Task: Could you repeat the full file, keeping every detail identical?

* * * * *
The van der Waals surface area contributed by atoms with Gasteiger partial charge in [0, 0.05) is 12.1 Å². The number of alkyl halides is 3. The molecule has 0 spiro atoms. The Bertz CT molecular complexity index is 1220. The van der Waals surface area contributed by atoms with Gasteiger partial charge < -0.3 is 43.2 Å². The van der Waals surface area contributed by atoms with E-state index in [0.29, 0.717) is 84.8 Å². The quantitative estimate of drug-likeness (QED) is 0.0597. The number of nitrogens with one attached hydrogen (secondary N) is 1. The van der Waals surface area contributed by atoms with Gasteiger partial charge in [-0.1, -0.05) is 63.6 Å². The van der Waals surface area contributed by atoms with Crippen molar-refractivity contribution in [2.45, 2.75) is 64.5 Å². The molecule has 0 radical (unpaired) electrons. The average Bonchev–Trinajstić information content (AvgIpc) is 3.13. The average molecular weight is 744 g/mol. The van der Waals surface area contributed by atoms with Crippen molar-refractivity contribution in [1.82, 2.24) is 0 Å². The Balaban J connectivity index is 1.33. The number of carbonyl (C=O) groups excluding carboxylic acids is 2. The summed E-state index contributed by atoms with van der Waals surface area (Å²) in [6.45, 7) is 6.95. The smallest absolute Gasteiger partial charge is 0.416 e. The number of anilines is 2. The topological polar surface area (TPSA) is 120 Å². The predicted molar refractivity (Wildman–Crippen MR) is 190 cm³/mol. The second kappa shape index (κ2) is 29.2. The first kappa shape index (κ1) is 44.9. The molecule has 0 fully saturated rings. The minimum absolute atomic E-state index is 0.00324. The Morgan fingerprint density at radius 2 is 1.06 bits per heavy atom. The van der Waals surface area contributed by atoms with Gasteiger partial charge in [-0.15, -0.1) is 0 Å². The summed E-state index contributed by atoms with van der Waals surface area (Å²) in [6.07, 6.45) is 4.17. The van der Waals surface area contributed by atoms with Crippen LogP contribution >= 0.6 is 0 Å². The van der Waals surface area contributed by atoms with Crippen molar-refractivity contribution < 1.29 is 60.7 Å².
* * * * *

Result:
The van der Waals surface area contributed by atoms with Gasteiger partial charge in [0, 0.05) is 12.1 Å². The number of alkyl halides is 3. The molecule has 0 spiro atoms. The Bertz CT molecular complexity index is 1220. The van der Waals surface area contributed by atoms with Gasteiger partial charge < -0.3 is 43.2 Å². The van der Waals surface area contributed by atoms with E-state index in [0.29, 0.717) is 84.8 Å². The quantitative estimate of drug-likeness (QED) is 0.0597. The number of nitrogens with one attached hydrogen (secondary N) is 1. The van der Waals surface area contributed by atoms with Gasteiger partial charge in [-0.1, -0.05) is 63.6 Å². The van der Waals surface area contributed by atoms with Crippen molar-refractivity contribution in [2.45, 2.75) is 64.5 Å². The molecule has 0 radical (unpaired) electrons. The average Bonchev–Trinajstić information content (AvgIpc) is 3.13. The average molecular weight is 744 g/mol. The van der Waals surface area contributed by atoms with Crippen molar-refractivity contribution in [1.82, 2.24) is 0 Å². The Balaban J connectivity index is 1.33. The number of carbonyl (C=O) groups excluding carboxylic acids is 2. The summed E-state index contributed by atoms with van der Waals surface area (Å²) in [6.45, 7) is 6.95. The smallest absolute Gasteiger partial charge is 0.416 e. The number of anilines is 2. The topological polar surface area (TPSA) is 120 Å². The predicted molar refractivity (Wildman–Crippen MR) is 190 cm³/mol. The second kappa shape index (κ2) is 29.2. The first kappa shape index (κ1) is 44.9. The molecule has 0 fully saturated rings. The minimum absolute atomic E-state index is 0.00324. The Morgan fingerprint density at radius 2 is 1.06 bits per heavy atom. The van der Waals surface area contributed by atoms with Gasteiger partial charge in [-0.15, -0.1) is 0 Å². The summed E-state index contributed by atoms with van der Waals surface area (Å²) in [6.07, 6.45) is 4.17. The van der Waals surface area contributed by atoms with Crippen LogP contribution >= 0.6 is 0 Å². The van der Waals surface area contributed by atoms with Crippen molar-refractivity contribution < 1.29 is 60.7 Å².